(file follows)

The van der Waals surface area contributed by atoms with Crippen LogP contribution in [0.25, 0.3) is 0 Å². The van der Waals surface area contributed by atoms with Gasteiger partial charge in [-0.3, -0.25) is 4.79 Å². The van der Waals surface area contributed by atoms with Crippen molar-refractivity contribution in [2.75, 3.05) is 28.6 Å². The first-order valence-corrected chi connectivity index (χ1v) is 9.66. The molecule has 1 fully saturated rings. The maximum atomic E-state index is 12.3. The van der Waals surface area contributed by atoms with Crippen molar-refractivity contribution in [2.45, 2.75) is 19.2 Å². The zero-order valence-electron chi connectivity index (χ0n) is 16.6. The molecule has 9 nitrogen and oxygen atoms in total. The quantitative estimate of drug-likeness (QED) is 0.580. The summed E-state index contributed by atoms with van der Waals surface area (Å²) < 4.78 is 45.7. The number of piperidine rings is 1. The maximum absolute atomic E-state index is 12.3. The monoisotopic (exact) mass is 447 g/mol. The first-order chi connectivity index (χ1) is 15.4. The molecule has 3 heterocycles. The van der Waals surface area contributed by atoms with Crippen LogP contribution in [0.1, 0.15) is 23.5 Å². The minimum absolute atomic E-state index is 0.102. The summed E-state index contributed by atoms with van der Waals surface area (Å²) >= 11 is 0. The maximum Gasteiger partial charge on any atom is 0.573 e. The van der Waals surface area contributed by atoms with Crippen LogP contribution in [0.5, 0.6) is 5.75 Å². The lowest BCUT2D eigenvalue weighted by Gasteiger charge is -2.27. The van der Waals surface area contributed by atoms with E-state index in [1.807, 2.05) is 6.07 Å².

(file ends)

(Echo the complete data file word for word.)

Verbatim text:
The van der Waals surface area contributed by atoms with Crippen LogP contribution in [0.25, 0.3) is 0 Å². The van der Waals surface area contributed by atoms with Gasteiger partial charge in [-0.3, -0.25) is 4.79 Å². The van der Waals surface area contributed by atoms with Crippen molar-refractivity contribution in [2.75, 3.05) is 28.6 Å². The first-order valence-corrected chi connectivity index (χ1v) is 9.66. The molecule has 1 fully saturated rings. The maximum atomic E-state index is 12.3. The van der Waals surface area contributed by atoms with Crippen molar-refractivity contribution in [2.45, 2.75) is 19.2 Å². The zero-order valence-electron chi connectivity index (χ0n) is 16.6. The molecule has 9 nitrogen and oxygen atoms in total. The quantitative estimate of drug-likeness (QED) is 0.580. The summed E-state index contributed by atoms with van der Waals surface area (Å²) < 4.78 is 45.7. The number of piperidine rings is 1. The maximum absolute atomic E-state index is 12.3. The monoisotopic (exact) mass is 447 g/mol. The first-order chi connectivity index (χ1) is 15.4. The molecule has 3 heterocycles. The van der Waals surface area contributed by atoms with Crippen LogP contribution in [0.1, 0.15) is 23.5 Å². The minimum absolute atomic E-state index is 0.102. The summed E-state index contributed by atoms with van der Waals surface area (Å²) >= 11 is 0. The maximum Gasteiger partial charge on any atom is 0.573 e. The van der Waals surface area contributed by atoms with Crippen LogP contribution in [0.5, 0.6) is 5.75 Å². The lowest BCUT2D eigenvalue weighted by Gasteiger charge is -2.27. The van der Waals surface area contributed by atoms with E-state index in [1.807, 2.05) is 6.07 Å².